“The Righteousness of God Is Revealed” (Romans 1:8-17)

Midweek Lenten Vespers
Wednesday, March 30, 2011

“The Righteousness of God Is Revealed” (Romans 1:8-17)

When I decided to do a whole series of sermons based on St. Paul’s Epistle to the Romans, for all of our services this Lent and on through Easter Day, I thought about what to use as a title for this series–something short, catchy, concise, something that could serve as an overarching theme connecting all the sermons. And the theme I came up with was “Readings in Romans: Righteousness Revealed.”

But lest you think this took a lot of ingenuity or originality to arrive at such a title–no, it wasn’t like that. I didn’t have to look very far to come up with a theme, because St. Paul himself tells us his theme, right in the first chapter. He announces it, the theme passage for the whole epistle, in Romans 1:16-17, as follows: “For I am not ashamed of the gospel, for it is the power of God for salvation to everyone who believes, to the Jew first and also to the Greek. For in it the righteousness of God is revealed from faith for faith, as it is written, ‘The righteous shall live by faith.’”

Thus our sermon tonight, as we look at this text: “The Righteousness of God Is Revealed.”

The righteousness of God is revealed in the gospel, that’s the point that Paul is making. Here in chapter 1 Paul is telling the Romans, a church he had not yet visited, that he wants to come to them, so he can preach the gospel there, too, in the world’s most important city, just as he has been preaching it for many years now in the eastern Mediterranean. Paul wants to get to Rome so he can preach the gospel there, to build up the Roman Christians in their faith, and their faith in turn will be an encouragement to him.

Paul was all about preaching the gospel. He was eager to do so. Paul was excited about the gospel. It meant everything to him, and he was convinced that it was the most important thing in the world for everyone else, too. And I would echo Paul. The gospel is the most important thing in my life, and I know it’s the one thing you need most of all, also. If you can’t get excited about the gospel, either you don’t understand it well enough or you’re a dead man walking, spiritually dead.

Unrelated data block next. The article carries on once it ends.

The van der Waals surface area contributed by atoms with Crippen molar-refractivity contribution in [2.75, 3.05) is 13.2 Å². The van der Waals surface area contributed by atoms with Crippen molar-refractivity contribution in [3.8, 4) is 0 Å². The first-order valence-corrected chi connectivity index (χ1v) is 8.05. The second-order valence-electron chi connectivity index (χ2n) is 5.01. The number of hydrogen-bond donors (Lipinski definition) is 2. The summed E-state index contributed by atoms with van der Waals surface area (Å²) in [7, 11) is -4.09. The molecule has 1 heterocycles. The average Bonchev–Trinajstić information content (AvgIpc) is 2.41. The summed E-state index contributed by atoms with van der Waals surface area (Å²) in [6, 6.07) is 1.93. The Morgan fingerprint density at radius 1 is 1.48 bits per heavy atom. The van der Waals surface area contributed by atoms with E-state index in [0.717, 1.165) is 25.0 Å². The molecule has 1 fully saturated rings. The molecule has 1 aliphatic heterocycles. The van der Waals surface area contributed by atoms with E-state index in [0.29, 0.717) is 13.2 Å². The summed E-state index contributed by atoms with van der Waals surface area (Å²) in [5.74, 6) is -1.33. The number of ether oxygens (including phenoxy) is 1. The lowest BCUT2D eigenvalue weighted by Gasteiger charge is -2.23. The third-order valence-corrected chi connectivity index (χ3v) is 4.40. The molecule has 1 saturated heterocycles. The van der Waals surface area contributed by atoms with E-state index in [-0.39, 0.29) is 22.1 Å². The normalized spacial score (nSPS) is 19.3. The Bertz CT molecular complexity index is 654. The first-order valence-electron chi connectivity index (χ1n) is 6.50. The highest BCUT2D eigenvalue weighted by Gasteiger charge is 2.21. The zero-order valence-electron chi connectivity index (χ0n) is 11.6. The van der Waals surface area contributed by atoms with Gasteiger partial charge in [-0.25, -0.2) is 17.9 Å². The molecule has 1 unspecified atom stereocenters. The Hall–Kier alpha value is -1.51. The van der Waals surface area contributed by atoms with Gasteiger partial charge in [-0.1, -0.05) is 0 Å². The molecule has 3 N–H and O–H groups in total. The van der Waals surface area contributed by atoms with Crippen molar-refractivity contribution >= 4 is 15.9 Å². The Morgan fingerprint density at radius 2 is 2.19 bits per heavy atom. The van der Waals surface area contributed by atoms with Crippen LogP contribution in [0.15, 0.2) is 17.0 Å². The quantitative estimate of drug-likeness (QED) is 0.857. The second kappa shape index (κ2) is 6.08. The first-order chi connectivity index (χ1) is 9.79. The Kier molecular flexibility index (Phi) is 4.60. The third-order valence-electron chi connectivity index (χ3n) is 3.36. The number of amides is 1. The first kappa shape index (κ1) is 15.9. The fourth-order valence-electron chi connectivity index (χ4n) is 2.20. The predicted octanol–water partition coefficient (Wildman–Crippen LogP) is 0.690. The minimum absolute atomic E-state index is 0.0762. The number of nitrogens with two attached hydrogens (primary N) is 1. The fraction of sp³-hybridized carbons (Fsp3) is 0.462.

Now last week, in the opening verses of chapter 1, we heard Paul tell us a little bit about this gospel: that as an apostle he was set apart for the gospel of God; that this gospel was promised beforehand in the Old Testament; and that it is the gospel concerning God’s Son, our Lord Jesus Christ, come in the flesh as the Messiah descended from David, and now risen from the dead in divine power. This is the gospel that Paul is now referring to in our text tonight. He writes, “So I am eager to preach the gospel to you also who are in Rome.”

And so Paul continues, by way of a delicious understatement, and says, “For I am not ashamed of the gospel.” No, Paul, we know that. You have risked life and limb, traveled thousands of miles, spared no expense or effort, endured opposition and persecution, all in order to preach this one message to thousands and thousands of people, both Jews and Gentiles. Far from being ashamed, Paul makes his only boast in the gospel, he glories in it.